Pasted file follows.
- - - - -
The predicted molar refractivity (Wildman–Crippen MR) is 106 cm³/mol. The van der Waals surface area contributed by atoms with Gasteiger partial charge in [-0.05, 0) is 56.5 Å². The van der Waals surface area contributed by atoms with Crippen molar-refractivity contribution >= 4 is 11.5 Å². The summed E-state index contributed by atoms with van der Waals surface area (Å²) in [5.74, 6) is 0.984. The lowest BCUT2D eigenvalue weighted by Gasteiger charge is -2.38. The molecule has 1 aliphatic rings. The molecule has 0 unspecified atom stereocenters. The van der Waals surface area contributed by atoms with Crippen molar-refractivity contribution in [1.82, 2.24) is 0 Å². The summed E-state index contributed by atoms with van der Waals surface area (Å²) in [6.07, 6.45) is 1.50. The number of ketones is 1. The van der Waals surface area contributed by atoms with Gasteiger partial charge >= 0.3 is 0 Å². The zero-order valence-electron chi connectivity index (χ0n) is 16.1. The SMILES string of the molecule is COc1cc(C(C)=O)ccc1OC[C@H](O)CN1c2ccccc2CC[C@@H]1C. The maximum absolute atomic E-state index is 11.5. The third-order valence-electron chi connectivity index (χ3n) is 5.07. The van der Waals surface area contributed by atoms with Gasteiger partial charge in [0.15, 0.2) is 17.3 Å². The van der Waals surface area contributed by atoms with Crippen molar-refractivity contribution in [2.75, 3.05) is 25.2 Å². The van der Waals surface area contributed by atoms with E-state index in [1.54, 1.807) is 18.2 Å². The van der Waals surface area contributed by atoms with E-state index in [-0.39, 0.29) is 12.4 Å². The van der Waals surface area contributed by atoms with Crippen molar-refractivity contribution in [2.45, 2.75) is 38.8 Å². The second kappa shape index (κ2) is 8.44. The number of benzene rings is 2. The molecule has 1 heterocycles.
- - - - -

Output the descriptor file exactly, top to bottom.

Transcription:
The predicted molar refractivity (Wildman–Crippen MR) is 106 cm³/mol. The van der Waals surface area contributed by atoms with Gasteiger partial charge in [-0.05, 0) is 56.5 Å². The van der Waals surface area contributed by atoms with Crippen molar-refractivity contribution >= 4 is 11.5 Å². The summed E-state index contributed by atoms with van der Waals surface area (Å²) in [5.74, 6) is 0.984. The lowest BCUT2D eigenvalue weighted by Gasteiger charge is -2.38. The molecule has 1 aliphatic rings. The molecule has 0 unspecified atom stereocenters. The van der Waals surface area contributed by atoms with Crippen molar-refractivity contribution in [1.82, 2.24) is 0 Å². The summed E-state index contributed by atoms with van der Waals surface area (Å²) in [6.07, 6.45) is 1.50. The number of ketones is 1. The van der Waals surface area contributed by atoms with Gasteiger partial charge >= 0.3 is 0 Å². The zero-order valence-electron chi connectivity index (χ0n) is 16.1. The SMILES string of the molecule is COc1cc(C(C)=O)ccc1OC[C@H](O)CN1c2ccccc2CC[C@@H]1C. The maximum absolute atomic E-state index is 11.5. The third-order valence-electron chi connectivity index (χ3n) is 5.07. The van der Waals surface area contributed by atoms with Gasteiger partial charge in [0.15, 0.2) is 17.3 Å². The van der Waals surface area contributed by atoms with Crippen molar-refractivity contribution in [2.75, 3.05) is 25.2 Å². The van der Waals surface area contributed by atoms with E-state index in [1.54, 1.807) is 18.2 Å². The van der Waals surface area contributed by atoms with E-state index in [-0.39, 0.29) is 12.4 Å². The van der Waals surface area contributed by atoms with Crippen molar-refractivity contribution in [2.45, 2.75) is 38.8 Å². The second kappa shape index (κ2) is 8.44. The number of benzene rings is 2. The molecule has 1 heterocycles.